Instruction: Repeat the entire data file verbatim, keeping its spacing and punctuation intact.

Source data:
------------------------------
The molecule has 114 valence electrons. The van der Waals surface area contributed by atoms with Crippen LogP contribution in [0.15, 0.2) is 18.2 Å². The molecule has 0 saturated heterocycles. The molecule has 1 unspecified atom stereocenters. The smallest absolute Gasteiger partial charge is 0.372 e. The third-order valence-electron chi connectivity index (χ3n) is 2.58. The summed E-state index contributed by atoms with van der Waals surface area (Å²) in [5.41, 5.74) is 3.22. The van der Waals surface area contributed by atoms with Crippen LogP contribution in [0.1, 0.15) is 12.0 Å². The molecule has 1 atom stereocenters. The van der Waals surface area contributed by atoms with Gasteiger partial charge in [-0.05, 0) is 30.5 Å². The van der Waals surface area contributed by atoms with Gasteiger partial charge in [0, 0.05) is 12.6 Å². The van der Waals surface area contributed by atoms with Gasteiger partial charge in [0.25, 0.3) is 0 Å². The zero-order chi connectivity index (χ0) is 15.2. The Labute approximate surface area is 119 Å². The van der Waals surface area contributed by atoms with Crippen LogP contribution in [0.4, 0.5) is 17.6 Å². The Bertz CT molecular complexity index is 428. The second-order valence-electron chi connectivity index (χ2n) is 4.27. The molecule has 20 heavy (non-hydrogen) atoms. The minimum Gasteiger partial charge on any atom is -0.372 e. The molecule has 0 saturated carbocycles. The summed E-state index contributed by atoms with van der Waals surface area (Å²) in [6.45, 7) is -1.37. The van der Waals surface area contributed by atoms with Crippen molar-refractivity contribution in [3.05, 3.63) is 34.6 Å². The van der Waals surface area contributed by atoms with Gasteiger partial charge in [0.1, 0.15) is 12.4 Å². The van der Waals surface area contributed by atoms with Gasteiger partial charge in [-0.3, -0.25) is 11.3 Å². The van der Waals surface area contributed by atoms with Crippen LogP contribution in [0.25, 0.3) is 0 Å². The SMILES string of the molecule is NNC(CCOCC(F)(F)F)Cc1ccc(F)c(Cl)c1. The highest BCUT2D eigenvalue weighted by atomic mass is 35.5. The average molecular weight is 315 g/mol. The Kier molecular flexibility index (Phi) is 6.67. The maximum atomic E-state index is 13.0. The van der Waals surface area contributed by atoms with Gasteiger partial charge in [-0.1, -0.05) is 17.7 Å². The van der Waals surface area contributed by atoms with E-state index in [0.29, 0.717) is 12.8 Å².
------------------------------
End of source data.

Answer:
The molecule has 114 valence electrons. The van der Waals surface area contributed by atoms with Crippen LogP contribution in [0.15, 0.2) is 18.2 Å². The molecule has 0 saturated heterocycles. The molecule has 1 unspecified atom stereocenters. The smallest absolute Gasteiger partial charge is 0.372 e. The third-order valence-electron chi connectivity index (χ3n) is 2.58. The summed E-state index contributed by atoms with van der Waals surface area (Å²) in [5.41, 5.74) is 3.22. The van der Waals surface area contributed by atoms with Crippen LogP contribution in [0.1, 0.15) is 12.0 Å². The molecule has 1 atom stereocenters. The van der Waals surface area contributed by atoms with Gasteiger partial charge in [-0.05, 0) is 30.5 Å². The van der Waals surface area contributed by atoms with Gasteiger partial charge in [0, 0.05) is 12.6 Å². The van der Waals surface area contributed by atoms with Gasteiger partial charge in [0.25, 0.3) is 0 Å². The zero-order chi connectivity index (χ0) is 15.2. The Labute approximate surface area is 119 Å². The van der Waals surface area contributed by atoms with Crippen LogP contribution in [0.4, 0.5) is 17.6 Å². The Bertz CT molecular complexity index is 428. The second-order valence-electron chi connectivity index (χ2n) is 4.27. The molecule has 20 heavy (non-hydrogen) atoms. The minimum Gasteiger partial charge on any atom is -0.372 e. The molecule has 0 saturated carbocycles. The summed E-state index contributed by atoms with van der Waals surface area (Å²) in [6.45, 7) is -1.37. The van der Waals surface area contributed by atoms with Crippen molar-refractivity contribution in [3.05, 3.63) is 34.6 Å². The van der Waals surface area contributed by atoms with Gasteiger partial charge in [0.1, 0.15) is 12.4 Å². The van der Waals surface area contributed by atoms with Gasteiger partial charge in [-0.3, -0.25) is 11.3 Å². The van der Waals surface area contributed by atoms with Crippen LogP contribution in [0.25, 0.3) is 0 Å². The SMILES string of the molecule is NNC(CCOCC(F)(F)F)Cc1ccc(F)c(Cl)c1. The highest BCUT2D eigenvalue weighted by atomic mass is 35.5. The average molecular weight is 315 g/mol. The Kier molecular flexibility index (Phi) is 6.67. The maximum atomic E-state index is 13.0. The van der Waals surface area contributed by atoms with Gasteiger partial charge in [-0.1, -0.05) is 17.7 Å². The van der Waals surface area contributed by atoms with E-state index in [0.29, 0.717) is 12.8 Å².